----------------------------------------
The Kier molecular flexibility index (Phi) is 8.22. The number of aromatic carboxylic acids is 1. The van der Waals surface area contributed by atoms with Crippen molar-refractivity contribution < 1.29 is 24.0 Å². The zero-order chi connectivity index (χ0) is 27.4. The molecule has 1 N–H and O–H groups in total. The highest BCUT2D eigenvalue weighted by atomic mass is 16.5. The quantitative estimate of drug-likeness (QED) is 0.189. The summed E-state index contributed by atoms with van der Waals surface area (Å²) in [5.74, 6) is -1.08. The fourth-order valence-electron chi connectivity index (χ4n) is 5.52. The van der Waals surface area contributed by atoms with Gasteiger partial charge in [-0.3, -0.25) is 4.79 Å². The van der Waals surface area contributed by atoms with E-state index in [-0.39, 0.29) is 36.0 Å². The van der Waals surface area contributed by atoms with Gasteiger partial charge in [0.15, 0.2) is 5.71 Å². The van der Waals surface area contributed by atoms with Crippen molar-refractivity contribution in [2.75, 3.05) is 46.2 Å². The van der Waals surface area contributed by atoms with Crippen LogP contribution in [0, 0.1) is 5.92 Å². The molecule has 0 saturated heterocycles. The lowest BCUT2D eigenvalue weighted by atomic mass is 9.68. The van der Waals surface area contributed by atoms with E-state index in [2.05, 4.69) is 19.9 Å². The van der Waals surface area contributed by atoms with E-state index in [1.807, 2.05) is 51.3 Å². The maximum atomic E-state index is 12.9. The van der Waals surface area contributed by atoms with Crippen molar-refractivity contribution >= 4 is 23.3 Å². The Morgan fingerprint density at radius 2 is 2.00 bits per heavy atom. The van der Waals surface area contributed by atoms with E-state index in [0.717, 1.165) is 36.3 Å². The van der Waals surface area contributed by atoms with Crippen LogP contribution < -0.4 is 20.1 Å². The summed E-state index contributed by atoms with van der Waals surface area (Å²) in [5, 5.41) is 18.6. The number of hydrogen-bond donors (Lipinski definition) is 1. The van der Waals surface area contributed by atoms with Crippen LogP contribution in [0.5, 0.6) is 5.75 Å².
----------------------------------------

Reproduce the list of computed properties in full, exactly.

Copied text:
The Kier molecular flexibility index (Phi) is 8.22. The number of aromatic carboxylic acids is 1. The van der Waals surface area contributed by atoms with Crippen molar-refractivity contribution < 1.29 is 24.0 Å². The zero-order chi connectivity index (χ0) is 27.4. The molecule has 1 N–H and O–H groups in total. The highest BCUT2D eigenvalue weighted by atomic mass is 16.5. The quantitative estimate of drug-likeness (QED) is 0.189. The summed E-state index contributed by atoms with van der Waals surface area (Å²) in [5.74, 6) is -1.08. The fourth-order valence-electron chi connectivity index (χ4n) is 5.52. The van der Waals surface area contributed by atoms with Gasteiger partial charge in [-0.3, -0.25) is 4.79 Å². The van der Waals surface area contributed by atoms with E-state index in [-0.39, 0.29) is 36.0 Å². The van der Waals surface area contributed by atoms with Gasteiger partial charge in [0.15, 0.2) is 5.71 Å². The van der Waals surface area contributed by atoms with Crippen molar-refractivity contribution in [2.75, 3.05) is 46.2 Å². The van der Waals surface area contributed by atoms with Crippen LogP contribution in [0, 0.1) is 5.92 Å². The molecule has 0 saturated heterocycles. The lowest BCUT2D eigenvalue weighted by atomic mass is 9.68. The van der Waals surface area contributed by atoms with E-state index in [2.05, 4.69) is 19.9 Å². The van der Waals surface area contributed by atoms with E-state index in [1.807, 2.05) is 51.3 Å². The maximum atomic E-state index is 12.9. The van der Waals surface area contributed by atoms with Crippen molar-refractivity contribution >= 4 is 23.3 Å². The Morgan fingerprint density at radius 2 is 2.00 bits per heavy atom. The van der Waals surface area contributed by atoms with E-state index in [0.717, 1.165) is 36.3 Å². The van der Waals surface area contributed by atoms with Crippen LogP contribution < -0.4 is 20.1 Å². The summed E-state index contributed by atoms with van der Waals surface area (Å²) in [5, 5.41) is 18.6. The number of hydrogen-bond donors (Lipinski definition) is 1. The van der Waals surface area contributed by atoms with Crippen LogP contribution in [0.5, 0.6) is 5.75 Å².